Spanish mackerel are beginning to show up, especially in the harbor, and can be best found at first light. If you find schools of fish slashing across the surface, throw reflective casting jigs and reel them quickly through the school. Alternatively, if you know fish are present but not up top, try trolling Clark Spoons at different depths and different speeds. Remember to check your leader often as it only takes catching a few of these teethy fish to cut through it.
Per usual, sharks have returned to our waters with the warmer water temperatures. Just watch the shoreline and you’ll see bonnethead sharks slicing through the water as they seek out prey. These predators will eat most anything, but chunks of blue crab and live shrimp can be especially productive. Shark fishing is an easy way to get younger anglers involved as sharks are usually hungry and put up great fights.
See you on the water!
Troy was fired up to come fishing having had to cancel his prior charter due to illness. At our first spot, reds hit cut mullet immediately but the bite faded as the water drained off the flats. We moved to docks and started working deep holes with bait on the bottom. Cut mullet produced again as we winched each redfish out from among the many pilings. Troy had the biggest red of the day and was very happy he booked another trip!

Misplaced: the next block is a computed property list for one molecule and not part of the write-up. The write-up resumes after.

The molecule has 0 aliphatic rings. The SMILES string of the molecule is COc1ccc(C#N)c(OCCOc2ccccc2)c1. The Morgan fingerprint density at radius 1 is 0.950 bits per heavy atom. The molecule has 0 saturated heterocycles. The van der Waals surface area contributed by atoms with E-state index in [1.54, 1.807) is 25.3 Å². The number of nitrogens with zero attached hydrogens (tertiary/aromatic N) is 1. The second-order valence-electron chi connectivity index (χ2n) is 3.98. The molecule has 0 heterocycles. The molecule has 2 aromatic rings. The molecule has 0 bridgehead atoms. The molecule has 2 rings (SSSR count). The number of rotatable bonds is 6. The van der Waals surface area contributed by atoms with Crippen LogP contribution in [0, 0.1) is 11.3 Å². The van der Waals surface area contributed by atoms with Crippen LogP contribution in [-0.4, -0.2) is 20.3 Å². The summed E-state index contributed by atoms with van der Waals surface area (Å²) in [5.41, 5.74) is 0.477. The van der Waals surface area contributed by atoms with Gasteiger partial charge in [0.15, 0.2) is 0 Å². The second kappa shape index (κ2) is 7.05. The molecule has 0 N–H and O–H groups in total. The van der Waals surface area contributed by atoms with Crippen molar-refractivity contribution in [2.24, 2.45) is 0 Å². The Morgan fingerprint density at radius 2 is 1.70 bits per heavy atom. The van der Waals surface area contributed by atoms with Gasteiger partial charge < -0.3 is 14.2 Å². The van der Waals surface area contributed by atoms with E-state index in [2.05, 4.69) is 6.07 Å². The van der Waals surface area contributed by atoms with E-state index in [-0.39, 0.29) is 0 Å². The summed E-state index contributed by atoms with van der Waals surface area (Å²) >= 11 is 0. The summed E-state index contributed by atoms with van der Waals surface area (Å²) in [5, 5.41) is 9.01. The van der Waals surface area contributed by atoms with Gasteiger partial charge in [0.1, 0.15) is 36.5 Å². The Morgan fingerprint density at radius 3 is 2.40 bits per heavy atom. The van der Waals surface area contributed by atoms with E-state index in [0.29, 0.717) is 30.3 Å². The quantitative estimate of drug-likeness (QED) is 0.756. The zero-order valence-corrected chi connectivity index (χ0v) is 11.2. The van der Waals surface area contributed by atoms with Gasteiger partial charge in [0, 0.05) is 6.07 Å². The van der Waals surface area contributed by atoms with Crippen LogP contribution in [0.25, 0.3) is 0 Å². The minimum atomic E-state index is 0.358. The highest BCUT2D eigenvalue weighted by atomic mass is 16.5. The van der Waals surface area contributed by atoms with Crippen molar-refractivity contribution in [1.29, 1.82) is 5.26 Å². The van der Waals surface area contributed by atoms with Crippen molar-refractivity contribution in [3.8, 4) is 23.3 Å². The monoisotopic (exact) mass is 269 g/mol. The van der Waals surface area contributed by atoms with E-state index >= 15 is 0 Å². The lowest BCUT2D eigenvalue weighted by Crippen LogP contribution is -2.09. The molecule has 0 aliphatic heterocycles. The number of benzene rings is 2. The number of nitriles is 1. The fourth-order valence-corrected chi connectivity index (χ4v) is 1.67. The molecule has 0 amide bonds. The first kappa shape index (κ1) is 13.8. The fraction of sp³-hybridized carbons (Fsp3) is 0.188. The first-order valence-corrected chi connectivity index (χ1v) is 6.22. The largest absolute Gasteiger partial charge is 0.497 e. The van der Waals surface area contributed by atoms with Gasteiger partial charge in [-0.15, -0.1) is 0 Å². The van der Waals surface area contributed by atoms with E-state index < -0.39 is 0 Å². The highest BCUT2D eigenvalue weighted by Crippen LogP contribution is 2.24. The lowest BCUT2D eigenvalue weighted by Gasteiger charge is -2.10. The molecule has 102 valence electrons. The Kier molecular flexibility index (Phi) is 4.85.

Last night, Tim looked at today’s forecast and knew he needed to get out on the water. The day turned out to be brilliantly sunny with highs in the 70s. We fished the falling tide in hopes of intercepting the reds as they came out of the grass. Even with a ripping current, cut mullet still did the trick. At the first spot, one of the rods in the back of the boat snapped over and a few minutes later Sam had the redfish of the day, a 29″ beauty.